yes he goes in for follow up on his condition and at each visit they do ekg, echo, and he is sent home with a 24 hour halter monitor... I have never requested his records from the specialist so I do not have these readings at the this time... He has been recieving follow up since 2005 and at each visit they perform the above tests.. He's also worn a 30 day event monitor...when he was first seen by the pediatric cardiologist specialist they did a stress test.. which had obvious no so good result while running the tread mill my son's heart rate had an immediate incline to 160 bpm and the doctor was visibly shaken by this he immediately ask my son to slow down and begun the steps needed to end the test.. When I the Dr. what was wrong he told me that the heart rate had jumped to 160 bpm with no incline and that usually they would see the effects of the excersize when the patient was in the cool down not while the activity was taking place he also informed me that there should never be an immediate jump in the heart rate with no incline..that typically you would see a gradual incline... and yet after all that being said and after this happening in the presents of the Dr. they have never restricted my son from any exertive activities... And recently I've asked if they think we should do another stress test since my son has had many episodes with his heart during physical activity and none of the medical staff that tends to him are willing to run another stress test.... That just amazes me and I don't understand why they say "we do not restrict your son from any physical activities" yes oh no we will not put him through another stress test.. my son plays hard and does more then they could ever put him through on that tread mill.. so who's to say what his heart rate is with activities out side the hospital setting...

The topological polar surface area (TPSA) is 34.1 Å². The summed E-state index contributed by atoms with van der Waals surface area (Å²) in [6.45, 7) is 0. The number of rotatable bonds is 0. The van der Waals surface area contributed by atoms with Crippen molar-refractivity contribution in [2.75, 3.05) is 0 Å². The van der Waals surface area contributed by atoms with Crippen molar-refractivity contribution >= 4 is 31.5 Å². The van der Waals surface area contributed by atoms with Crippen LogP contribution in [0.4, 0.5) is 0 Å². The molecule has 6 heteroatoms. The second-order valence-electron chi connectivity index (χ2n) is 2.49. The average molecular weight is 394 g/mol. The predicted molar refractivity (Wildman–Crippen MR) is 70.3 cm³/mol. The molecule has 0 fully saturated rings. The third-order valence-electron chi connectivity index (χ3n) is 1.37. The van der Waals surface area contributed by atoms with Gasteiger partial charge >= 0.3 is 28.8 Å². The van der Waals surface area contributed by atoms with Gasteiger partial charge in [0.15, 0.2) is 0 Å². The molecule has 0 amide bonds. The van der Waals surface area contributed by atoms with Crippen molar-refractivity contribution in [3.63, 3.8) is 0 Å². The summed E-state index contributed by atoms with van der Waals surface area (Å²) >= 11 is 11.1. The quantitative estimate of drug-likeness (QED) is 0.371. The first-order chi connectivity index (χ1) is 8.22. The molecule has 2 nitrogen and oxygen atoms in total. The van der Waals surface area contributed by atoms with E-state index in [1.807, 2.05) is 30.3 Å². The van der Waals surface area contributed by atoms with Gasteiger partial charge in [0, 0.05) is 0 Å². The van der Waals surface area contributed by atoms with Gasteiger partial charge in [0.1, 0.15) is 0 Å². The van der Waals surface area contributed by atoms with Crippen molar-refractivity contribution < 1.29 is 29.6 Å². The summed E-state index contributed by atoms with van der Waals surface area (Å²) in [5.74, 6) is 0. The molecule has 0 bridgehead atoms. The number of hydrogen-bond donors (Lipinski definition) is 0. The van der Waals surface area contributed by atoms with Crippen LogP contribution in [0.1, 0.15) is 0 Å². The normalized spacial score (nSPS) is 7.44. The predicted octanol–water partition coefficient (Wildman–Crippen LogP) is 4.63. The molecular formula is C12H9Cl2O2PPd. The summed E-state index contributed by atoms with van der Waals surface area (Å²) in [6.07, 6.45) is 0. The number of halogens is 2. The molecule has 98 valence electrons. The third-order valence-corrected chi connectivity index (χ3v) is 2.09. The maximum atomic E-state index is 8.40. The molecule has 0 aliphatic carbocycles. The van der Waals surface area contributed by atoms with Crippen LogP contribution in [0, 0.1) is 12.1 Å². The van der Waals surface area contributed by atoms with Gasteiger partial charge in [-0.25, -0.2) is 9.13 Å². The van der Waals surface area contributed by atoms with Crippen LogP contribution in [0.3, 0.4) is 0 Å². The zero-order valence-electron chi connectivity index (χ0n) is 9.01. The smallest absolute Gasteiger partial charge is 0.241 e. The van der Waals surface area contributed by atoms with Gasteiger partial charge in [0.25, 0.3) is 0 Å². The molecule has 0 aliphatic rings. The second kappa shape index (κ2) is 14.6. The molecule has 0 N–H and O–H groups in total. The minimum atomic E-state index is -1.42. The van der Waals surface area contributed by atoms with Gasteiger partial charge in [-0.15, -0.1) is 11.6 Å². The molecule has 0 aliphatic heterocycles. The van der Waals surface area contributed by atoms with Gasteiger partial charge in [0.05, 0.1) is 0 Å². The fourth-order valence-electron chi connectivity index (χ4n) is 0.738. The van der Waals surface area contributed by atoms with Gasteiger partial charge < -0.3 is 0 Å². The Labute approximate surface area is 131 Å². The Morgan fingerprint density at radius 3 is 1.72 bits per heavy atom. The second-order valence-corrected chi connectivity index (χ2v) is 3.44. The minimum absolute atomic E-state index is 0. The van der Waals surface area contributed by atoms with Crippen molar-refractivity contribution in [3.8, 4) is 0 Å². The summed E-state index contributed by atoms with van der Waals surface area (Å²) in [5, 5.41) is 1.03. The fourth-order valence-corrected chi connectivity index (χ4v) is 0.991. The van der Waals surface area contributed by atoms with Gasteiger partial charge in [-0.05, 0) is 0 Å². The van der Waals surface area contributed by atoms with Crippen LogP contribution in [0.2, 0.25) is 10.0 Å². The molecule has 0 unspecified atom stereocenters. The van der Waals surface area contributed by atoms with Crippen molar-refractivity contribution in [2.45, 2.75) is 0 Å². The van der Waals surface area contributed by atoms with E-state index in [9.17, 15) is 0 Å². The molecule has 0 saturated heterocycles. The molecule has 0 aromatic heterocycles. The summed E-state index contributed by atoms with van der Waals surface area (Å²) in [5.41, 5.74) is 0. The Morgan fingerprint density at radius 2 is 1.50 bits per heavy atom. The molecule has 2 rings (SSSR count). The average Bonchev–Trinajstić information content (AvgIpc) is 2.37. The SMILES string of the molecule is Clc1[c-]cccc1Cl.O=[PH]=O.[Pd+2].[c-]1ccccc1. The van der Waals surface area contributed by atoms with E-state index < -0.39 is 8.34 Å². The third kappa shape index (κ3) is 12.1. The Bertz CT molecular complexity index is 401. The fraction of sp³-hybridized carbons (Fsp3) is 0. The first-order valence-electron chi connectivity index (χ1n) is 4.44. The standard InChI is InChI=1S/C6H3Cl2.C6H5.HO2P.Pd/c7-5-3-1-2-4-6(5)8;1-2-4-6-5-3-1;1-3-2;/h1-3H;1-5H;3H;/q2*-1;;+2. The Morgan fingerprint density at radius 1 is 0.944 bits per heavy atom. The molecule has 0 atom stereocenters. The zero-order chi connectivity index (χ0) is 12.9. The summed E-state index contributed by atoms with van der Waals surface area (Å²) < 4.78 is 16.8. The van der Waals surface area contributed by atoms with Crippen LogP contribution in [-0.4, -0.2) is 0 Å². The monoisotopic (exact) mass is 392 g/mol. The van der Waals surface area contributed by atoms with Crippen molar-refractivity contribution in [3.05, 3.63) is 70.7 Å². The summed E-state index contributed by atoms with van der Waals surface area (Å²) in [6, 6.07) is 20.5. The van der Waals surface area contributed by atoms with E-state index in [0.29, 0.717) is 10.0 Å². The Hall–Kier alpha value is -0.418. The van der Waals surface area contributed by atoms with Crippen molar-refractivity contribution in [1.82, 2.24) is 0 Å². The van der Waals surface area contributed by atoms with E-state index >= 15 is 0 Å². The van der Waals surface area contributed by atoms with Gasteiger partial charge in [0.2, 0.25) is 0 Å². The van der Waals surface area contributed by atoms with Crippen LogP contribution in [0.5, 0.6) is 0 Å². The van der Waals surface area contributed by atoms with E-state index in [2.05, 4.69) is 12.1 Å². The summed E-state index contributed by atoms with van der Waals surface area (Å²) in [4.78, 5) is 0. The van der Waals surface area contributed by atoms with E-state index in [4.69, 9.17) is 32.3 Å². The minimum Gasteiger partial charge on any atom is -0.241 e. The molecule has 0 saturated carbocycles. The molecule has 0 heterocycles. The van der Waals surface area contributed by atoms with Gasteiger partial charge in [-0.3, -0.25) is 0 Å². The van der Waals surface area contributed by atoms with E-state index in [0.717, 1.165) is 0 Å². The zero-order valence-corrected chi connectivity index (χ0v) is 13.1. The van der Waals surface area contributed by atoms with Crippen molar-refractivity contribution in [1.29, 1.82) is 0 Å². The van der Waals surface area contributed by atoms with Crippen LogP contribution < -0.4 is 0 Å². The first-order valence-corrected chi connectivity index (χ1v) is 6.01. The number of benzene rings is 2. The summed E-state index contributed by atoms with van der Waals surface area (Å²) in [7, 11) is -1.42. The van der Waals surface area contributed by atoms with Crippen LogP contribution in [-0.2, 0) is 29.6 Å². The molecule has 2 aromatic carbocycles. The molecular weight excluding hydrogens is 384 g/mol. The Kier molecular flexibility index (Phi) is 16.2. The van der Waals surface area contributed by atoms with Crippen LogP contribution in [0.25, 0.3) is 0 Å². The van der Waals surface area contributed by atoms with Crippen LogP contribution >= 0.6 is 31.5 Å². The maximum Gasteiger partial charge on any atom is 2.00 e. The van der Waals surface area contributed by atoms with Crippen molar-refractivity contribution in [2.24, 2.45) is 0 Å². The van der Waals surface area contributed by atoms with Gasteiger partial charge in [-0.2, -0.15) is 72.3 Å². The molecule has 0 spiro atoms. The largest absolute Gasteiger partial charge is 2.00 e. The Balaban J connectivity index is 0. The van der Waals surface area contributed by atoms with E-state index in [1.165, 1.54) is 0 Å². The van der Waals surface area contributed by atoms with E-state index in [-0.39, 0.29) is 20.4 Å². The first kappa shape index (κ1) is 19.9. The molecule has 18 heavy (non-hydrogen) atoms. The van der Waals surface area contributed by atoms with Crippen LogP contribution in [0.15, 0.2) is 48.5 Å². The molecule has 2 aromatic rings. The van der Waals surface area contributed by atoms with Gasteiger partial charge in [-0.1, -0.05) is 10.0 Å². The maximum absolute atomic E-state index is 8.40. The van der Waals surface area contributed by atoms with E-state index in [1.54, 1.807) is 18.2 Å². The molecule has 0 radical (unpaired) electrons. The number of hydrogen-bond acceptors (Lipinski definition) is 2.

Answered by Dr. Prasad Akole 1 hour later
Thanks for reverting with these details.
Sadly no records / printouts!

I do not feel a stress test is mandatory, as it is usually done for a cardiac ischemia (blood supply problem) and not for an arrhythmia which is occurring with daily activity.